Dir/scr: Jesse Moss. US. 2013. 100mins
America likes to pride itself on being a land where people can reinvent themselves, on being a country that’s hospitable to new beginnings and second chances. The Overnighters drives a stake through the heart of those lofty beliefs: This despairing, terrific documentary presents a world where distrust thrives and fresh starts are in short supply. But it’s also a story about one good pastor trying his best to fight against that cynicism — his heroic efforts are moving, but they may not be enough.
Shot over two years, the documentary has its patience rewarded with a plot twist about midway through that complicates our feelings about Reinke’s good judgement.
Premiering at Sundance, where it won a special jury prize, and appearing at the True/False Film Festival, The Overnighters will ride stellar reviews to a solid theatrical run. The timeliness of the issues at play — particularly its addressing of America’s seemingly endless economic slowdown — will only help raise this documentary’s profile.
The film takes us to Williston, North Dakota, a small community that has recently become a hiring hot bed thanks to an oil boom brought about by the controversial hydraulic fracturing technique known as fracking. As a result, people desperate for work from all over the country have been moving to Williston, discovering that there are far more applicants than available jobs.
Assisting those without work and in need of a bed, a Lutheran pastor named Jay Reinke has opened up his church to these modern-day homeless migrants, whom the community has dubbed the Overnighters. Reinke believes his duty as a Christian compels him to care for these people, but when the city experiences a rise in crime, including murder, the Overnighters — mostly men with families back home to support — begin to wear out their welcome with the locals.
Directed by Jesse Moss (Full Battle Rattle), The Overnighters sets up to be a battle between Reinke’s kind-hearted spirit and a small-minded town’s suspiciousness. Though there’s no question that some of the pastor’s temporary tenants have unsavoury backgrounds — criminal records, battles with addiction — their refrain of wanting a better life resonates, and in Reinke they’ve found a most welcome champion. The centrepiece of this story, Reinke comes across as a sweet, reasonable man who can’t understand why those around him aren’t as accepting of these newcomers as he is. (Where his neighbours see trouble, he sees an opportunity to demonstrate the charity and love that are preached about in the Bible.)
That standoff alone would make for a superb documentary, illustrating the cracks in an American Dream that promises opportunity for everyone but, in practice, often looks with contempt upon those who are struggling. (Revealingly, one neighbour tells Reinke that “it’s not my problem” when the pastor tries to appeal to the man’s sympathies by mentioning these outsiders’ economic plight.) Without making them saints, Moss effectively humanizes several of the Overnighters through a handful of scenes, putting a face on poverty and lower-class struggle that’s too often glossed over in American entertainment.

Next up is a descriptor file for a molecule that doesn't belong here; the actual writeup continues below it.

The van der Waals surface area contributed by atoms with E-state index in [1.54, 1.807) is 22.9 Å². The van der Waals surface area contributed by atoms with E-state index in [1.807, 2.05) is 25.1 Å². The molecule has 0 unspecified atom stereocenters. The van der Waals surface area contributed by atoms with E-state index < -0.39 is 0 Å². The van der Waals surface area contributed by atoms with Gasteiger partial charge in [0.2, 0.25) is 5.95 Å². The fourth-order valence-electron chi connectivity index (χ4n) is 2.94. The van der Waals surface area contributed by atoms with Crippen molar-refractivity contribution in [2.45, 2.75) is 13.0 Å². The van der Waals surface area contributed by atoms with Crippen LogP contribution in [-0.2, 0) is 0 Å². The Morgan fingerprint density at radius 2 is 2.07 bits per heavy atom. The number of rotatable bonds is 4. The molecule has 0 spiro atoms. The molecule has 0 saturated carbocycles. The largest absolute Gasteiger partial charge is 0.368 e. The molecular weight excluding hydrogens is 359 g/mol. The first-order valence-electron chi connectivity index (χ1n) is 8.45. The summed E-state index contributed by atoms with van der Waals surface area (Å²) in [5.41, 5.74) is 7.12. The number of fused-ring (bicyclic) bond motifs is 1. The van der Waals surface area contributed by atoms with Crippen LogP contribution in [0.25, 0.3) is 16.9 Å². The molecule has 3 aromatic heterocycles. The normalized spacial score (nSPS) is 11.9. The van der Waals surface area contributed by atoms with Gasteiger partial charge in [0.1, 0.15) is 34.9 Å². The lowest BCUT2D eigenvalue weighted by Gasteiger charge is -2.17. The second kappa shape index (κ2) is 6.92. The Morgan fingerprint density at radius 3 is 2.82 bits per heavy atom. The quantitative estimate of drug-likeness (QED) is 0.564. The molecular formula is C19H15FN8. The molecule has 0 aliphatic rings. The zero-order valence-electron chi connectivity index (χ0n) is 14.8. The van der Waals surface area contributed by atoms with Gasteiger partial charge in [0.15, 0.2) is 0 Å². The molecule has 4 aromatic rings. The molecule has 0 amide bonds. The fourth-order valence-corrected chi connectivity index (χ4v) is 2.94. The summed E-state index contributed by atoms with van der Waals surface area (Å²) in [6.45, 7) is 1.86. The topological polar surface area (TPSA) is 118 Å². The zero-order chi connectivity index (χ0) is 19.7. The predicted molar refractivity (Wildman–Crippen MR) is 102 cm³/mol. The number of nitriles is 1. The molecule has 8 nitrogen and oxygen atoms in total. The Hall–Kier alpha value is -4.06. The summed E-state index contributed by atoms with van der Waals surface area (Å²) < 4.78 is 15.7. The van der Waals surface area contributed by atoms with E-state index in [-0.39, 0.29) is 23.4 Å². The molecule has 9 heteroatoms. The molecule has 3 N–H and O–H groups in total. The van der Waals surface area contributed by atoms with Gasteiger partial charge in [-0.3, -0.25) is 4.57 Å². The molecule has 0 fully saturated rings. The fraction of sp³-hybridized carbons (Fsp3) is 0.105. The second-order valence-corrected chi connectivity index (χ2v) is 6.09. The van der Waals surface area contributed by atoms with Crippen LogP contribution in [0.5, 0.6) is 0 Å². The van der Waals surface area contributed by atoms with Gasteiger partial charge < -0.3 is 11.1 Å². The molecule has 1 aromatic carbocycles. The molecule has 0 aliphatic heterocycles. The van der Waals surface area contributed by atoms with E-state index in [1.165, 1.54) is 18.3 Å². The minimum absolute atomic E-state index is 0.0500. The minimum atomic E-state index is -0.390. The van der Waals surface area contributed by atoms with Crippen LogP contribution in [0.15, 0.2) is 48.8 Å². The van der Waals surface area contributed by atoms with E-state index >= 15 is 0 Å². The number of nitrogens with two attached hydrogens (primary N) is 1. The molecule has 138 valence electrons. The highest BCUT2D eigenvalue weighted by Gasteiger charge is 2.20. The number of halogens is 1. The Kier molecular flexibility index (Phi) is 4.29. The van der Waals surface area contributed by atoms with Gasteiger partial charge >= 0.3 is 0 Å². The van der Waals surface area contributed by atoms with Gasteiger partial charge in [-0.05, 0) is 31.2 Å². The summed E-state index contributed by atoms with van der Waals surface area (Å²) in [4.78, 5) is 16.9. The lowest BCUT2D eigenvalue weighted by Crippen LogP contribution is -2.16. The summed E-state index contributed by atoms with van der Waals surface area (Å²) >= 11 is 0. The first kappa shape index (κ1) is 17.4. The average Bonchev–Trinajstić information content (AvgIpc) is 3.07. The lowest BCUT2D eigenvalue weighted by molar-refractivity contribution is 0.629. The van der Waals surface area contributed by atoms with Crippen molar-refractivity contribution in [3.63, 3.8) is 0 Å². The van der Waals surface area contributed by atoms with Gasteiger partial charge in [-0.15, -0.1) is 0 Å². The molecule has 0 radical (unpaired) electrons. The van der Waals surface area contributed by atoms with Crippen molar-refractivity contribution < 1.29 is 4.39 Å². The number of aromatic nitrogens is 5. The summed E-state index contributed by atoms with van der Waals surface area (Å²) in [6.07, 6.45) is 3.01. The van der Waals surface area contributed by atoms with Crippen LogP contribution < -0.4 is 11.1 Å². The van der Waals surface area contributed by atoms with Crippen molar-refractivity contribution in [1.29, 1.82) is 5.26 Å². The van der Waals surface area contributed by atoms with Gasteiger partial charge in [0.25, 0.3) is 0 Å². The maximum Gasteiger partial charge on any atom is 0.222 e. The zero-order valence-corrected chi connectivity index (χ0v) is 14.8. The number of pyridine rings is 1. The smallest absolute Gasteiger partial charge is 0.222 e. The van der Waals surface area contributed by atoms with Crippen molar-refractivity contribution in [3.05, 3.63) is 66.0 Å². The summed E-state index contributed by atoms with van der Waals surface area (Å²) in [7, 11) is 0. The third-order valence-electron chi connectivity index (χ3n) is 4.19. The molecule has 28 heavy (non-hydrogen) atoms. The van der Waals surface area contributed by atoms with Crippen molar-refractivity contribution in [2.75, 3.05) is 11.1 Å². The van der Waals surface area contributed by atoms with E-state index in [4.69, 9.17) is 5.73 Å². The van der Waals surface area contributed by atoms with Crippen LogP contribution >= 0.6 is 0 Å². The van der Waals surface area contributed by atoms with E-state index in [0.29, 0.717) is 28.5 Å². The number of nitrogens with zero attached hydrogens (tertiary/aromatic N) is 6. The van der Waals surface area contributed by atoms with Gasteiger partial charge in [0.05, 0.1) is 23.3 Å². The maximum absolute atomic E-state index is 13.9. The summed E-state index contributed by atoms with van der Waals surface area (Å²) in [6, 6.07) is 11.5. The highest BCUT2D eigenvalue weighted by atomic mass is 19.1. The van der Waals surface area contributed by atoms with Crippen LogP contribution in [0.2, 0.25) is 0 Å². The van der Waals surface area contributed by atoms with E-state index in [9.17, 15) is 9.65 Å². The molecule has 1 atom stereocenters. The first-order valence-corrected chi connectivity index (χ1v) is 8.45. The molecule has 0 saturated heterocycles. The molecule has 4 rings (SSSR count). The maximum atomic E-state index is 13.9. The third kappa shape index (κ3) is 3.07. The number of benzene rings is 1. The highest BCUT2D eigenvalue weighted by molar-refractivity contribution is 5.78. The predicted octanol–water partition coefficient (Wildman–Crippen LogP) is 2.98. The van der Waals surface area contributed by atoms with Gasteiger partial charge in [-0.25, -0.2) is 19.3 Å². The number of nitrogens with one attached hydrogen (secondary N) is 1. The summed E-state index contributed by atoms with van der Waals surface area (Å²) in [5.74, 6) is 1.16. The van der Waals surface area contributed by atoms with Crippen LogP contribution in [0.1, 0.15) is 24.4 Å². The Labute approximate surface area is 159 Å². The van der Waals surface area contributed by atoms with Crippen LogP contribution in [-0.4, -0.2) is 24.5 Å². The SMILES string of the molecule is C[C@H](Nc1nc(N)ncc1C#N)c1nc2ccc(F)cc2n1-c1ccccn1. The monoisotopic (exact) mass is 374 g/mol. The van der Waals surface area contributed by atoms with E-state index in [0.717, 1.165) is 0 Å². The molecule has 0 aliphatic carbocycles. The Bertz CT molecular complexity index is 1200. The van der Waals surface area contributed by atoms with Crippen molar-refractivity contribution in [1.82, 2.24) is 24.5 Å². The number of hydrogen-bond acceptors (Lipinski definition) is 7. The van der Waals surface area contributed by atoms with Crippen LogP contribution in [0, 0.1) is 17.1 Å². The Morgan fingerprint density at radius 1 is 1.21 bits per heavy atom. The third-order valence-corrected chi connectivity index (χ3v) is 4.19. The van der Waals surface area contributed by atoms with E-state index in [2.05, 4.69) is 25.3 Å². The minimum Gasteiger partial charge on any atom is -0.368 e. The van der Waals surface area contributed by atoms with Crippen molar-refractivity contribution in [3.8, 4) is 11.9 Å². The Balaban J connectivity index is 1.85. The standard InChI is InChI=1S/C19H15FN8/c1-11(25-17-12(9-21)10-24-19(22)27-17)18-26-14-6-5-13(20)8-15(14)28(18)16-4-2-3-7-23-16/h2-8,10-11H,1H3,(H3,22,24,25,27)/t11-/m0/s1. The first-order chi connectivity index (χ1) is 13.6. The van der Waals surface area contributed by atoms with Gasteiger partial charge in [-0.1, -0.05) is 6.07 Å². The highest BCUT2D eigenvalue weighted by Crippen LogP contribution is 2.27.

But after establishing this economic reality and the conflict within the community, The Overnighters moves into thornier, more shocking territory. Shot over two years, the documentary has its patience rewarded with a plot twist about midway through that complicates our feelings about Reinke’s good judgement. To say more would constitute a major spoiler — which, in fact, leads to an even bigger spoiler later in the film — but as The Overnighters unfolds, what becomes clear is that Williston isn’t a place of bright new tomorrows but, rather, a final confirmation that some people just don’t seem destined to find a happy ending or outrun their demons.
In Reinke, Moss has found a superb subject who might challenge some viewers’ negative impressions of religious leaders. Though a Christian, he doesn’t adhere to the right-wing, bigoted stereotype we’re accustomed to seeing in the media. Instead, he’s a non-judgemental soul who believes that no one is beyond saving. But what makes him fascinating is the air of mystery around him: His loving, long-time wife can’t quite explain why he’s always been so trusting of strangers. And when community pressure starts to force him to expel certain Overnighters from his church, their accusations about his supposed hypocrisy make one wonder if there’s more to this man than meets the eye.
Consequently, we start to question Reinke’s inspiring selflessness, in a way becoming as guilty of suspiciousness as the residents of Williston. This is the slow twist of the knife that The Overnighters wields, demonstrating that none of us are immune from assuming the worst about our fellow man. In a different environment, The Overnighters might have been a feel-good story about how a small town learned to put away prejudice and embrace the lowliest among them. Sadly, that’s not what happened in Williston — and, one fears, it’s not the way it often happens in America, or anywhere else.
Production companies: Mile End Films, Al Di La Films, Impact Partners
International sales: The Film Sales Company, www.filmsalescorp.com
Producers: Jesse Moss, Amanda McBaine
Cinematography: Jesse Moss
Editor: Jeff Gilbert
Music: T. Griffin